Do I Need Piano Insurance? Guidance For Piano Owners

We field so many questions for our customers, and one that comes up from time to time is, “What kind of insurance do I need for my piano?”  Thankfully, the answer for most people is that your piano is covered under your homeowner’s policy, however there are precautions you can take should the unexpected happen.  There are so many kinds of pianos and so many kinds of insurance that you should also make a phone call to your agent to clarify your own needs.  This article addresses questions from the piano owner’s perspective.

A piano is a significant investment for most people, and because of its long lifespan, it will travel with you through life…come what may.  One of the most basic protections you can give yourself is to make a good record of what piano you actually have.  Keep a record of the piano’s brand, serial number, model if possible, and size.  I also recommend taking a few photos.  Replacement value is often determined by this information.  Any time a piano changes ownership, it’s good to have an estimate of value.  Your receipt can serve as this, but if you inherit a piano, it is worthwhile to have an appraisal.

Most homeowner’s policies have coverage limits as well as special limits on certain items like jewelry, computers, firearms, collectibles, etc.  Your piano will probably fall under general household goods, but it may warrant a personal property insurance rider.  It is also worth reviewing your policy for terms like “market value” or “replacement value.”  When insuring a piano, you want “new replacement value” or the option to make satisfactory repairs to your original piano.  It is increasingly difficult to replace a used instrument with a similar used instrument either because of availability or establishing equivalent condition.

What to do when something bad happens.

You’ve had a small fire in your home.  The piano received smoke damage.  You may not realize, but the piano also likely experienced damage from intense dry then wet condition (putting out the fire).  Or you had a tree fall and damage your roof allowing the rain to come in.  Or you had a pipe burst leading to flooding.  You need to call a professional piano mover to remove the piano and place it into climate controlled storage right away.  You do not want the piano in the home when they are doing standard reclamation and further subject the piano to a harsh climate.  You can later get detailed evaluations of the piano’s condition and consider your options.

Because a piano is so environmentally sensitive, it is sometimes the reclamation period that does the worst damage.  As an example, there was a business in Atlanta that had damage to the roof, rain coming in for several days.  The piano was in the room, but not in the direct path of the rain.  To dry out the room, large heaters and fans were brought in and the room sealed.  We arrived to remove the piano just a few days later.  The indoor temp was near 100 degrees, and humitidy very low.  The ribs were now separated from the soundboard initiating the need for full restoration.  The necessary level of repair would have been much less had we gotten to the piano sooner.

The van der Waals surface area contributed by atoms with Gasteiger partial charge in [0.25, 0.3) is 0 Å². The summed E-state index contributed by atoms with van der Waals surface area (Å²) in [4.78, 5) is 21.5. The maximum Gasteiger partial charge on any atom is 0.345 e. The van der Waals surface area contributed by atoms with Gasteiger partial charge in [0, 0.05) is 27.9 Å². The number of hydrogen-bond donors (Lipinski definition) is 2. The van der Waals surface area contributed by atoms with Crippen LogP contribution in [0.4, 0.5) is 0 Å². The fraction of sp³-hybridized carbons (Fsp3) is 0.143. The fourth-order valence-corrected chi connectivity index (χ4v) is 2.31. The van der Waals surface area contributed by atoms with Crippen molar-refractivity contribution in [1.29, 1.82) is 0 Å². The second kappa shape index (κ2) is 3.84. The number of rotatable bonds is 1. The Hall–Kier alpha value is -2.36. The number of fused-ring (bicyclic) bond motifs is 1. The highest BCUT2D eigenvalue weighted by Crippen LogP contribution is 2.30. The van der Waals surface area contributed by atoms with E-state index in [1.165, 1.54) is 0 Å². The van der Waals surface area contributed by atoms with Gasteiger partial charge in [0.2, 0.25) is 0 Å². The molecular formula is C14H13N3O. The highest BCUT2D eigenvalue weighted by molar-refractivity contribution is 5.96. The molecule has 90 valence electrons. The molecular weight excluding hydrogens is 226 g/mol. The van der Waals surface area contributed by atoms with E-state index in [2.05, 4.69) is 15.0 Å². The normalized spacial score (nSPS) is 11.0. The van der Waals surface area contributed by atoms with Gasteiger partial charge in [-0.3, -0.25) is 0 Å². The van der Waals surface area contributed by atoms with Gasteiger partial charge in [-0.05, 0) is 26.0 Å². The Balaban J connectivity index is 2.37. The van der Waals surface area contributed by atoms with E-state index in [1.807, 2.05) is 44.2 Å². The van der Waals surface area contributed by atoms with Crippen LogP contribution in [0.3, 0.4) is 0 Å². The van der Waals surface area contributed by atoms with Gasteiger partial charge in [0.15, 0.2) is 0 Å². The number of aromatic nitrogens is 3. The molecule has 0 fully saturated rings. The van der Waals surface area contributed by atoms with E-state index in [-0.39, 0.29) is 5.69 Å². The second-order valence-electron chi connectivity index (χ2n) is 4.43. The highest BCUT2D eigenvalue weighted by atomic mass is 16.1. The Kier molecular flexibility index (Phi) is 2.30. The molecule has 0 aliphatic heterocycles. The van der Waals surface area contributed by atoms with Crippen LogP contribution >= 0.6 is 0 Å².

Should your piano be in the direct path of the damage, it will be your records and accurate description that will be most valuable in satisfying your claim.

What to do if your piano is damaged in transportation.

Home movers have varying degrees of experience when it comes to moving pianos.  They also tend to have less specialized equipment than professional piano movers.  If your piano is damaged in transportation, it most likely falls to the responsibility of the moving company and their insurance.  It is probably not covered under your homeowner’s policy.  If the damage is superficial, document the incident and speak with the moving company.  Most will sub-contract the repair work or just ask for the repair bill.  There are finish repair specialists for pianos to handle the variety of finish types.  You may need to contact a local piano dealership for a recommendation.

If, however, the damage seems more than superficial, it may be best to refuse delivery and initiate the claim offsite.  If you have already accepted delivery of an internally damaged piano, contract a reputable repair company to assist you.  Be patient.  Sometimes these cases can be very slow to resolve.  You may or may not be able to negotiate a loaner piano during this period.  Keep in mind that your piano’s value may be tough to determine, but replacement value is much simpler.  The important question for the policy holder is, “Do the repairs have to cost more than the current value or more than the replacement value to be ‘totalled’?”  Keep that in mind as you review the suggested repairs.

If you are in the extended metro-Atlanta area and are in need of support for your piano as part of an insurance claim, please contact us and we can assist you from beginning to end.

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